The most successful initiatives in education have not been cooked up in a corporate lab. The best innovative ideas come from the people who have truly lived education in school & classroom and came up with a creative solution to make a positive change in their daily workflow.
Such innovation is born out of personal frustration and an entrepreneur’s decision not to accept the status quo.
Take Edmodo for example, one of the biggest EdTech products in the market today. It was created by two IT employees in a US school who were asked by their Board to prevent students from visiting Facebook on school computers. Their answer was a social network solely fit for educational purposes.
This network currently has more than 51 million users and counting.
The success of Edmodo comes from the logic in how it was created. Their solution, simple as it was, proved scalable.
Social entrepreneurs often start in a similar matter. They seek to change the difficult individual situation they are in with a simple, elegant solution, without having a profit perspective in mind.
Very often they have little to no means to make it work and therefore need to be very resourceful to provide their environment with a sustainable solution.
One of my personal favorites of such innovation is the Argentinian VideoLibros a simple concept of videos for deaf children in which they read to each other in sign language. The videos not only improve the young pupil’s capacity and confidence to express him/herself with the appropriate signs, it also increases his/her curiosity to read more.
The ability to have a lasting impact in such a way, also known as frugal innovation, has proven to be extremely effective and is embraced by many innovation experts in this world.
In this respect I would answer yes – Social Entrepreneurs can definitely lead innovation in education.
Their close proximity to the problem and their pure motive to change a situation for the better are a winning formula to come up with a clever innovative educational idea.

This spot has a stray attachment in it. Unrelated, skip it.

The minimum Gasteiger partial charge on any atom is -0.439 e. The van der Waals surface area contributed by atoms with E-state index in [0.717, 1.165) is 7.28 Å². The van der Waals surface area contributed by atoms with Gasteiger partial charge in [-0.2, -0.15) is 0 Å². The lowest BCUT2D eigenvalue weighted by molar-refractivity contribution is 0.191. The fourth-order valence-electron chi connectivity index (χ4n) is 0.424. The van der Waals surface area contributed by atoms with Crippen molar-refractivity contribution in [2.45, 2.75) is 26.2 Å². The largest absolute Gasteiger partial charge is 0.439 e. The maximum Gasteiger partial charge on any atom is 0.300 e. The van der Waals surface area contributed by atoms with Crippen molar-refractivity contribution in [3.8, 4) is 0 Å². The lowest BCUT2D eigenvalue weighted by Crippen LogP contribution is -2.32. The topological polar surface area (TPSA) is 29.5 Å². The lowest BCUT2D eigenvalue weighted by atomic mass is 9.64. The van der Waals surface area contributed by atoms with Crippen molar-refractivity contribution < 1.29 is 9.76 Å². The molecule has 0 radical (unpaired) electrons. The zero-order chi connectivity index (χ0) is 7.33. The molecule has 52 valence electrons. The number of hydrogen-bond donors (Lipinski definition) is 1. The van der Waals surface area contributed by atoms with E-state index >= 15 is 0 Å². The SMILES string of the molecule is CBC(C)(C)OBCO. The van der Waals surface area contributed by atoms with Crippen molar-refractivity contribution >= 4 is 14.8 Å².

But leadership also implies the rollout of the concept once proven. If you want your idea to reach scale you need to be able to realize its growth and mass adoption. This can be trickier for social entrepreneurs because of the simple fact that financial resources are needed for the concept to travel.
In addition you need to take into account the fact that we are dealing with innovation in the Education Sector – very big but noisy – and known for its slow moving pace in adopting change.
To simplify, the social enterprise needs cash to have a real effect.
This is where corporate innovation comes in. A big corporation with an interest in the social entrepreneur and its market facilitates the budget for the innovative solution to scale.
This can be either through investment, the corporation becomes co-owner of the solution (think of the corporate venture capital funds out there) or through a complimentary partnership beneficial to both parties (think of corporate CSR or Innovation programs).
So to my idea the best form of innovation in education can be realized through a great marriage of frugal innovation and corporate innovation.
The social enterprise comes up with the idea and the corporation helps it to scale.
So who is the true innovation leader in this game? Frugal or Corporate?
The famous US scholar Warren G. Bennis claimed that: “Leadership is the capacity to create vision into reality.”
I could not agree more.